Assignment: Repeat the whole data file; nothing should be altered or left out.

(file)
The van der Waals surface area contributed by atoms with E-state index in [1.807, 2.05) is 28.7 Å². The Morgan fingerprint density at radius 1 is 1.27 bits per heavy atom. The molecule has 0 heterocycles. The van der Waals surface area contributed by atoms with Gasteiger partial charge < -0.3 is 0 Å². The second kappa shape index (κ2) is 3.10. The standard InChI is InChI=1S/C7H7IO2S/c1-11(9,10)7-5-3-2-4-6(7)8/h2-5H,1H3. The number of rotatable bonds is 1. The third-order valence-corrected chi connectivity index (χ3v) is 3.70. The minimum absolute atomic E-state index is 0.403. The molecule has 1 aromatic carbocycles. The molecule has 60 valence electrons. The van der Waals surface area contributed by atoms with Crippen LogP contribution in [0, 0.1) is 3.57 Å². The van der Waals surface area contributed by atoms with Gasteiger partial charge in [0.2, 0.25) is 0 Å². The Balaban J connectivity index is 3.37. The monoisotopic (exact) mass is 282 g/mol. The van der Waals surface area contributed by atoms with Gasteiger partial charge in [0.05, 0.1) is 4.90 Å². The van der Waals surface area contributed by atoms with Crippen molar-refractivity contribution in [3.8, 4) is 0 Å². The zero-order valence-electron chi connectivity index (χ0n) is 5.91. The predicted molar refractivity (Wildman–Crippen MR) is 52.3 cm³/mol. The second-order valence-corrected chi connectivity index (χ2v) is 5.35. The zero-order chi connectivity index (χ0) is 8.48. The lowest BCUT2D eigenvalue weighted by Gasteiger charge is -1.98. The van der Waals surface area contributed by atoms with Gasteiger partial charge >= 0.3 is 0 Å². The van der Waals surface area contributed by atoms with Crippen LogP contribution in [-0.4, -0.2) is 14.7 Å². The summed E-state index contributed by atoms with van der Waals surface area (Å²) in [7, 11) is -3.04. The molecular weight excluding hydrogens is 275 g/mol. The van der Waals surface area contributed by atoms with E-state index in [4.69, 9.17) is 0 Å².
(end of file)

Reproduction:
The van der Waals surface area contributed by atoms with E-state index in [1.807, 2.05) is 28.7 Å². The Morgan fingerprint density at radius 1 is 1.27 bits per heavy atom. The molecule has 0 heterocycles. The van der Waals surface area contributed by atoms with Gasteiger partial charge < -0.3 is 0 Å². The second kappa shape index (κ2) is 3.10. The standard InChI is InChI=1S/C7H7IO2S/c1-11(9,10)7-5-3-2-4-6(7)8/h2-5H,1H3. The number of rotatable bonds is 1. The third-order valence-corrected chi connectivity index (χ3v) is 3.70. The minimum absolute atomic E-state index is 0.403. The molecule has 1 aromatic carbocycles. The molecule has 60 valence electrons. The van der Waals surface area contributed by atoms with Crippen LogP contribution in [0, 0.1) is 3.57 Å². The van der Waals surface area contributed by atoms with Gasteiger partial charge in [0.2, 0.25) is 0 Å². The Balaban J connectivity index is 3.37. The monoisotopic (exact) mass is 282 g/mol. The van der Waals surface area contributed by atoms with Gasteiger partial charge in [0.05, 0.1) is 4.90 Å². The van der Waals surface area contributed by atoms with Crippen molar-refractivity contribution in [3.8, 4) is 0 Å². The zero-order valence-electron chi connectivity index (χ0n) is 5.91. The predicted molar refractivity (Wildman–Crippen MR) is 52.3 cm³/mol. The second-order valence-corrected chi connectivity index (χ2v) is 5.35. The zero-order chi connectivity index (χ0) is 8.48. The lowest BCUT2D eigenvalue weighted by Gasteiger charge is -1.98. The van der Waals surface area contributed by atoms with Gasteiger partial charge >= 0.3 is 0 Å². The van der Waals surface area contributed by atoms with Crippen LogP contribution in [-0.4, -0.2) is 14.7 Å². The summed E-state index contributed by atoms with van der Waals surface area (Å²) in [7, 11) is -3.04. The molecular weight excluding hydrogens is 275 g/mol. The van der Waals surface area contributed by atoms with E-state index in [4.69, 9.17) is 0 Å².